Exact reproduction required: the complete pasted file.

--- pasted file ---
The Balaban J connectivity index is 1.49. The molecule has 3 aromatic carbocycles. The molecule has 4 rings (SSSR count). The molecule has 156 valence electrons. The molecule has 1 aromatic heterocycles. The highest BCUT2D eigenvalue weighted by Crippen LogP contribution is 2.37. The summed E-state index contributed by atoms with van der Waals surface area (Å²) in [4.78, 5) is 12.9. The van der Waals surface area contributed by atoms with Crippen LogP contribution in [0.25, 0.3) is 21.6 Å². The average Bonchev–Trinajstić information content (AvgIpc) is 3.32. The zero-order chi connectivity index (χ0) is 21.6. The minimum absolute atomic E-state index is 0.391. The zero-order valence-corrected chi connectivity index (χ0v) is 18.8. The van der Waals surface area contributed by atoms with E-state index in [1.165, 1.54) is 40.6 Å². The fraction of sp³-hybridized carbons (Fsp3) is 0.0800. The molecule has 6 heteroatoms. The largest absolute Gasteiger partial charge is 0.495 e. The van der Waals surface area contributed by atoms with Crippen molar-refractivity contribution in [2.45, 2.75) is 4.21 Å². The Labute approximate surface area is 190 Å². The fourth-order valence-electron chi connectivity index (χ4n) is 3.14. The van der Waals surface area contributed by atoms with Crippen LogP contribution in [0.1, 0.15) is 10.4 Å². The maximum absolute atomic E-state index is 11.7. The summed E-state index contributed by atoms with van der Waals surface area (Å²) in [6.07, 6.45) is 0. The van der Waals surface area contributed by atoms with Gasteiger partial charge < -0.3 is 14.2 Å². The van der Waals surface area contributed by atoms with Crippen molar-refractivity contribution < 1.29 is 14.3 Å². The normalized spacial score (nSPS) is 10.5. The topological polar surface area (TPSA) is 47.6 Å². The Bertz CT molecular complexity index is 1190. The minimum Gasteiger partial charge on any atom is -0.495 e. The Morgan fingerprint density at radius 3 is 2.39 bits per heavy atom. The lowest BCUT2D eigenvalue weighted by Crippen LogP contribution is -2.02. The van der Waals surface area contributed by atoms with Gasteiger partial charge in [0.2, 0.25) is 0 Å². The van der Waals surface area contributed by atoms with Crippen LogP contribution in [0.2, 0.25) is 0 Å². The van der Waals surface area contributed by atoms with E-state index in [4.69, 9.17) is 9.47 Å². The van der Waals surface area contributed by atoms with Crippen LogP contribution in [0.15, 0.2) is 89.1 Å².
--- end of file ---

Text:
The Balaban J connectivity index is 1.49. The molecule has 3 aromatic carbocycles. The molecule has 4 rings (SSSR count). The molecule has 156 valence electrons. The molecule has 1 aromatic heterocycles. The highest BCUT2D eigenvalue weighted by Crippen LogP contribution is 2.37. The summed E-state index contributed by atoms with van der Waals surface area (Å²) in [4.78, 5) is 12.9. The van der Waals surface area contributed by atoms with Crippen LogP contribution in [0.25, 0.3) is 21.6 Å². The average Bonchev–Trinajstić information content (AvgIpc) is 3.32. The zero-order chi connectivity index (χ0) is 21.6. The minimum absolute atomic E-state index is 0.391. The zero-order valence-corrected chi connectivity index (χ0v) is 18.8. The van der Waals surface area contributed by atoms with E-state index in [1.165, 1.54) is 40.6 Å². The fraction of sp³-hybridized carbons (Fsp3) is 0.0800. The molecule has 6 heteroatoms. The largest absolute Gasteiger partial charge is 0.495 e. The van der Waals surface area contributed by atoms with Crippen molar-refractivity contribution in [2.45, 2.75) is 4.21 Å². The Labute approximate surface area is 190 Å². The fourth-order valence-electron chi connectivity index (χ4n) is 3.14. The van der Waals surface area contributed by atoms with Crippen LogP contribution in [0.1, 0.15) is 10.4 Å². The maximum absolute atomic E-state index is 11.7. The summed E-state index contributed by atoms with van der Waals surface area (Å²) in [6.07, 6.45) is 0. The van der Waals surface area contributed by atoms with Gasteiger partial charge < -0.3 is 14.2 Å². The van der Waals surface area contributed by atoms with Crippen molar-refractivity contribution < 1.29 is 14.3 Å². The normalized spacial score (nSPS) is 10.5. The topological polar surface area (TPSA) is 47.6 Å². The Bertz CT molecular complexity index is 1190. The minimum Gasteiger partial charge on any atom is -0.495 e. The Morgan fingerprint density at radius 3 is 2.39 bits per heavy atom. The lowest BCUT2D eigenvalue weighted by Crippen LogP contribution is -2.02. The van der Waals surface area contributed by atoms with Gasteiger partial charge in [0.2, 0.25) is 0 Å². The van der Waals surface area contributed by atoms with Crippen LogP contribution in [0.2, 0.25) is 0 Å². The van der Waals surface area contributed by atoms with E-state index in [4.69, 9.17) is 9.47 Å². The van der Waals surface area contributed by atoms with Crippen LogP contribution in [0.15, 0.2) is 89.1 Å².